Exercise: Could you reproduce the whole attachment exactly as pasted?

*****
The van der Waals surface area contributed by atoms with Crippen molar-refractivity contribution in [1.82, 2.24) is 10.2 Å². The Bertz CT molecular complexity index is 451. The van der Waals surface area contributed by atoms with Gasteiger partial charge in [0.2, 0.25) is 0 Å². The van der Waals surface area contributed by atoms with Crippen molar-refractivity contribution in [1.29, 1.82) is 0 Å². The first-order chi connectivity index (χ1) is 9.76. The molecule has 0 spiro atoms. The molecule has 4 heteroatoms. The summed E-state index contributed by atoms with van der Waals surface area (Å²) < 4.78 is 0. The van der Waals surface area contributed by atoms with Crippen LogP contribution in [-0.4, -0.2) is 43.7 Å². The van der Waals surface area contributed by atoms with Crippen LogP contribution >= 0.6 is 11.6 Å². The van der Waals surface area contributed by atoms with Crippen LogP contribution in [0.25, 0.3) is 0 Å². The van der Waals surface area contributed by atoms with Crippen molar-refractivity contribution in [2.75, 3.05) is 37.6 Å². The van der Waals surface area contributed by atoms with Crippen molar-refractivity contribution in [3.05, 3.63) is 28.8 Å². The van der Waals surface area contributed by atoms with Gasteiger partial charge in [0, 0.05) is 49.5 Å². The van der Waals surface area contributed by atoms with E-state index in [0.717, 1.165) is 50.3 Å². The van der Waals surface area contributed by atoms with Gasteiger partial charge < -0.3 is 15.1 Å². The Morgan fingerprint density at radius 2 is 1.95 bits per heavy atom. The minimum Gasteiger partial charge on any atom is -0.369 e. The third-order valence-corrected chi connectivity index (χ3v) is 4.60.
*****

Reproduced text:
The van der Waals surface area contributed by atoms with Crippen molar-refractivity contribution in [1.82, 2.24) is 10.2 Å². The Bertz CT molecular complexity index is 451. The van der Waals surface area contributed by atoms with Gasteiger partial charge in [0.2, 0.25) is 0 Å². The van der Waals surface area contributed by atoms with Crippen molar-refractivity contribution in [1.29, 1.82) is 0 Å². The first-order chi connectivity index (χ1) is 9.76. The molecule has 0 spiro atoms. The molecule has 4 heteroatoms. The summed E-state index contributed by atoms with van der Waals surface area (Å²) < 4.78 is 0. The van der Waals surface area contributed by atoms with Crippen LogP contribution in [-0.4, -0.2) is 43.7 Å². The van der Waals surface area contributed by atoms with Crippen LogP contribution >= 0.6 is 11.6 Å². The van der Waals surface area contributed by atoms with Crippen LogP contribution in [0.25, 0.3) is 0 Å². The van der Waals surface area contributed by atoms with Crippen molar-refractivity contribution in [2.75, 3.05) is 37.6 Å². The van der Waals surface area contributed by atoms with Crippen molar-refractivity contribution in [3.05, 3.63) is 28.8 Å². The van der Waals surface area contributed by atoms with Gasteiger partial charge in [0, 0.05) is 49.5 Å². The van der Waals surface area contributed by atoms with E-state index in [0.717, 1.165) is 50.3 Å². The van der Waals surface area contributed by atoms with Gasteiger partial charge < -0.3 is 15.1 Å². The Morgan fingerprint density at radius 2 is 1.95 bits per heavy atom. The minimum Gasteiger partial charge on any atom is -0.369 e. The third-order valence-corrected chi connectivity index (χ3v) is 4.60.